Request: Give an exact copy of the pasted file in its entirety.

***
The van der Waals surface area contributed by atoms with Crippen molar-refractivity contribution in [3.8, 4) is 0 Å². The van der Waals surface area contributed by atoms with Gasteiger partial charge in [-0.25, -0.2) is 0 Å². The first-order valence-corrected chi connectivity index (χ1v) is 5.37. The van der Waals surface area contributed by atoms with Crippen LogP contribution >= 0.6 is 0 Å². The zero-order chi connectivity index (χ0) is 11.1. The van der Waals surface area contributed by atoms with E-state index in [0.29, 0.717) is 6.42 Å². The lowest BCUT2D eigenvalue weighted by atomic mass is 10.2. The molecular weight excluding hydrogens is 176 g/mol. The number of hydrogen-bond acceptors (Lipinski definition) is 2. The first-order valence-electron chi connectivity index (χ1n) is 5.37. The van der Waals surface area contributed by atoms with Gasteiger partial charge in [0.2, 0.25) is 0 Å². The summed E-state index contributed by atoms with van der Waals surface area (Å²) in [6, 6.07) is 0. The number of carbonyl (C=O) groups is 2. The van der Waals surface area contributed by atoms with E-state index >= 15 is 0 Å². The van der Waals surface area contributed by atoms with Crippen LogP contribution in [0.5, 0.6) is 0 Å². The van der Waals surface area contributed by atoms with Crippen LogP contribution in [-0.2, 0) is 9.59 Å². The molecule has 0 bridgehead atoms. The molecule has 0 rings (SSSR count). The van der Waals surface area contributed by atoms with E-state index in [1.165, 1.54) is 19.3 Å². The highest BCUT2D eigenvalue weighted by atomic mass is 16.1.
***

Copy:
The van der Waals surface area contributed by atoms with Crippen molar-refractivity contribution in [3.8, 4) is 0 Å². The van der Waals surface area contributed by atoms with Gasteiger partial charge in [-0.25, -0.2) is 0 Å². The first-order valence-corrected chi connectivity index (χ1v) is 5.37. The van der Waals surface area contributed by atoms with Crippen LogP contribution >= 0.6 is 0 Å². The zero-order chi connectivity index (χ0) is 11.1. The van der Waals surface area contributed by atoms with E-state index in [0.29, 0.717) is 6.42 Å². The lowest BCUT2D eigenvalue weighted by atomic mass is 10.2. The molecular weight excluding hydrogens is 176 g/mol. The number of hydrogen-bond acceptors (Lipinski definition) is 2. The first-order valence-electron chi connectivity index (χ1n) is 5.37. The van der Waals surface area contributed by atoms with Gasteiger partial charge in [0.2, 0.25) is 0 Å². The summed E-state index contributed by atoms with van der Waals surface area (Å²) in [6, 6.07) is 0. The number of carbonyl (C=O) groups is 2. The van der Waals surface area contributed by atoms with E-state index >= 15 is 0 Å². The van der Waals surface area contributed by atoms with Crippen LogP contribution in [0.5, 0.6) is 0 Å². The van der Waals surface area contributed by atoms with Crippen LogP contribution in [-0.2, 0) is 9.59 Å². The molecule has 0 bridgehead atoms. The molecule has 0 rings (SSSR count). The van der Waals surface area contributed by atoms with E-state index in [1.165, 1.54) is 19.3 Å². The highest BCUT2D eigenvalue weighted by atomic mass is 16.1.